Redlight was a major part of the eleventh hour Trilogy, where he took the hallowed Cynthia under his wing as part of his Evil Plans (TM). Redlight also had several interactions with the blogs “The London Librarian” and “What You Are in the Dark”. While in Ireland, Ava and Reach went on the hunt for something called The Heel, which could possibly harm Slender Man. There was quite the epic confrontation as the two heroes tried to get the Heel, involving Revenants and Labyrinths and such, but all was in vain, as Redlight appeared and destroyed the Heel before it could be claimed (taunting Ava the entire time, as he loves to do). Ava escaped, but Reach was captured. When Redlight appeared again, he had taken over WYAITD, and was offering a new choice: Redlight would either kill Reach, or an innocent pedestrian (who was later revealed to be Catherine Shaugnessy, Reach’s daughter, who was actually Reach’s mother. Trust me, it makes sense in the context) depending on how the readers voted. The votes were going in favor of saving the innocent (urged on by Robert, who claimed he had a plan), and Reach was pushed into a lake to die. Suddenly, Robert swung into the picture, and took a third option, saving Reach at the last minute. While this allowed for both Reach and Catherine to survive, Reach lost his status as a Revenant (or just had the illusion of being a Revenant removed…. Curse you, retcons! You make everything so confusing!) and Catherine was told about Slendy, marking her as a potential target.

Redlight responded by capturing Robert (again). Then the PTC gets involved, launching a full attack, gunships and all, against Redlight in Ireland. The attack was a failure, and Redlight escaped. It seems that after this, Redlight wanted to take a short break from the fast paced action, as the next time we see him, he was meeting Ava for what was supposed to be a nice, calm, Valentine’s Day discussion. Redlight brought Cynthia along, and offered Ava three choices: She could kill him right there (given later revelations about Redlight, that choice in itself was a trap), she could take Cynthia, or she could free Robert. Instead of choosing, Ava stabbed Redlight’s hand, grabbed Cynthia, and ran for it. That later turned out ineffectual, as a few dead civilians and a Slendernapping later, Cynthia was back under Redlight’s control.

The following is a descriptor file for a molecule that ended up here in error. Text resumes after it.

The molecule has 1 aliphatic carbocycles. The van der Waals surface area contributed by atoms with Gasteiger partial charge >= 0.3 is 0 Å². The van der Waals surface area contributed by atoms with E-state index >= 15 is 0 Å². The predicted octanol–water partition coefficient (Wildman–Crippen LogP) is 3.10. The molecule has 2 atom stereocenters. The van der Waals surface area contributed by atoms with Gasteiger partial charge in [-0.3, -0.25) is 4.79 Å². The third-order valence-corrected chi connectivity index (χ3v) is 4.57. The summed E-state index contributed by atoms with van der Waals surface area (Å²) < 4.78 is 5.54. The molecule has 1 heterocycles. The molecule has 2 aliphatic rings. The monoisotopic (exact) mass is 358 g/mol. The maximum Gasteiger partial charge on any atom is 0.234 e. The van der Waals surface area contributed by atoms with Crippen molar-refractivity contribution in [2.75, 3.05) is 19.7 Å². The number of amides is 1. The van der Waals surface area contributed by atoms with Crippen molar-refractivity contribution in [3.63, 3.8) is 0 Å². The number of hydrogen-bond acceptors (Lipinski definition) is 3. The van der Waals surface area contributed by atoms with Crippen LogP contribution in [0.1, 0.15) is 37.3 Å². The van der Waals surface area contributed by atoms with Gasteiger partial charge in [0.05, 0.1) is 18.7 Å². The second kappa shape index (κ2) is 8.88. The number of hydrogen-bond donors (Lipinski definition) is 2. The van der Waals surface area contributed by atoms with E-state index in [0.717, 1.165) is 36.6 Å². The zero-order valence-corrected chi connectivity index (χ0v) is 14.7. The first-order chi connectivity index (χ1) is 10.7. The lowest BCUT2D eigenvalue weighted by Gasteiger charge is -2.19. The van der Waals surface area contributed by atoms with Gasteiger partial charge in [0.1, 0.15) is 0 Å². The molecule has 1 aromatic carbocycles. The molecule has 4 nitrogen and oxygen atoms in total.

The next big Redlight event came when Ava, Reach, and Tony (Cynthia’s father, from “Get your game face on”) launched an attack to free Robert. This turned out to be a trap set by Redlight, and as a result, Ava was captured and Reach badly wounded. However, Robert was rescued, and Reach survived his injuries. Ava was found over a week later, after being put through a large amount of mind screw by Redlight.

During this month, Robert had occasionally been posting information about Redlight on White Elephants. Here we learned that while Redlight was a servant of the Slender Man, he was far from happy in his servitude. Redlight had his own agenda, which was to break free of Slendy’s control. However, this did not put him on the side of the Runners; he was still willing to harm anyone in the way of his goals.

Another claim which Robert made about Redlight was that he was not an individual, but several people connected by a hivemind. This could be used to explain the discrepancies between some of Redlight’s appearances (such as how he was human in some, but a Revenant in others, or how writers occasionally seemed to forget that he was supposed to have an injured hand). Unlike previous posts about Redlight, this one proved less popular amongst Mythos writers. Redlight as a singular force seemed to carry more weight than Hivemind Redlight. This would later be retconned into Redlight not being a hivemind, but an individual who could body surf, possessing other bodies when necessary. By the time that retcon was made, the damage had been long done, and the hivemind post seems to be the point where this phase of Redlight’s popularity began to drop. For several months afterwards, we wouldn’t see any major Mythos events with Redlight’s involvement.

Intermission 1, Fakelight

Just because Redlight wasn’t a rockstar anymore didn’t mean he was no longer a part of the Mythos. Stories which were using him as part of their main plot (WE and EE trilogy) continued to make reference to him, and the side effects of his actions in February were still referenced to.